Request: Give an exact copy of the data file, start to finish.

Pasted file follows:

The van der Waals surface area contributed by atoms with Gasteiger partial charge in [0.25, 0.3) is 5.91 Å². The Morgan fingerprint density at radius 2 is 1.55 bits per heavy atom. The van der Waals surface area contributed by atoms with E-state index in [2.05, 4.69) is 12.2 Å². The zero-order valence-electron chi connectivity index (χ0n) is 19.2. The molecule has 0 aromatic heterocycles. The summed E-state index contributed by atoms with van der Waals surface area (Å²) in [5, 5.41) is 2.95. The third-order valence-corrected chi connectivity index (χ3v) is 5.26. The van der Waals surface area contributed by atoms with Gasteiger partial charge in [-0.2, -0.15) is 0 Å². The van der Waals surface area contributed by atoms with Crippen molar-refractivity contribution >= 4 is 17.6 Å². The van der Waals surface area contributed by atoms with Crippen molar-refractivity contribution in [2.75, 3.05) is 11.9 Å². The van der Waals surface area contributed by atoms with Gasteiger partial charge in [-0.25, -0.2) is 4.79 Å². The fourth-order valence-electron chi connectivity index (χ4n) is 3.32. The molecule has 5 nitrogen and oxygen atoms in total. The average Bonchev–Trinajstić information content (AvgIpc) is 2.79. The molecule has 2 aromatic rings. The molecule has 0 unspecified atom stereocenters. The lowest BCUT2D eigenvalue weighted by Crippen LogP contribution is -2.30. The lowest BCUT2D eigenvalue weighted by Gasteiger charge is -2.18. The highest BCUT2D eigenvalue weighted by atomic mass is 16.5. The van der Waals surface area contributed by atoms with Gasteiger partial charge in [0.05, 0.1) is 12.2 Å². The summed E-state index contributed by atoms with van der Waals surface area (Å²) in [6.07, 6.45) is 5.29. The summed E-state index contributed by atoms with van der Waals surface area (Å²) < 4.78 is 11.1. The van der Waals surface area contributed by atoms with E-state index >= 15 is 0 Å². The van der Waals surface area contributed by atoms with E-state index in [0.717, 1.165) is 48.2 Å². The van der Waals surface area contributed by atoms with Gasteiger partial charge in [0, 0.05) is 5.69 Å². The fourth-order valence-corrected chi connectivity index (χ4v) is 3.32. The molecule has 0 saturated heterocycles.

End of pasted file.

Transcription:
The van der Waals surface area contributed by atoms with Gasteiger partial charge in [0.25, 0.3) is 5.91 Å². The Morgan fingerprint density at radius 2 is 1.55 bits per heavy atom. The van der Waals surface area contributed by atoms with E-state index in [2.05, 4.69) is 12.2 Å². The zero-order valence-electron chi connectivity index (χ0n) is 19.2. The molecule has 0 aromatic heterocycles. The summed E-state index contributed by atoms with van der Waals surface area (Å²) in [5, 5.41) is 2.95. The third-order valence-corrected chi connectivity index (χ3v) is 5.26. The van der Waals surface area contributed by atoms with Gasteiger partial charge in [-0.2, -0.15) is 0 Å². The van der Waals surface area contributed by atoms with Crippen molar-refractivity contribution >= 4 is 17.6 Å². The van der Waals surface area contributed by atoms with Crippen molar-refractivity contribution in [2.75, 3.05) is 11.9 Å². The van der Waals surface area contributed by atoms with Gasteiger partial charge in [-0.25, -0.2) is 4.79 Å². The fourth-order valence-electron chi connectivity index (χ4n) is 3.32. The molecule has 5 nitrogen and oxygen atoms in total. The average Bonchev–Trinajstić information content (AvgIpc) is 2.79. The molecule has 2 aromatic rings. The molecule has 0 unspecified atom stereocenters. The lowest BCUT2D eigenvalue weighted by Crippen LogP contribution is -2.30. The lowest BCUT2D eigenvalue weighted by Gasteiger charge is -2.18. The highest BCUT2D eigenvalue weighted by atomic mass is 16.5. The van der Waals surface area contributed by atoms with Gasteiger partial charge in [0.05, 0.1) is 12.2 Å². The summed E-state index contributed by atoms with van der Waals surface area (Å²) in [6.07, 6.45) is 5.29. The summed E-state index contributed by atoms with van der Waals surface area (Å²) < 4.78 is 11.1. The van der Waals surface area contributed by atoms with E-state index >= 15 is 0 Å². The van der Waals surface area contributed by atoms with E-state index in [0.717, 1.165) is 48.2 Å². The van der Waals surface area contributed by atoms with Gasteiger partial charge in [0, 0.05) is 5.69 Å². The fourth-order valence-corrected chi connectivity index (χ4v) is 3.32. The molecule has 0 saturated heterocycles.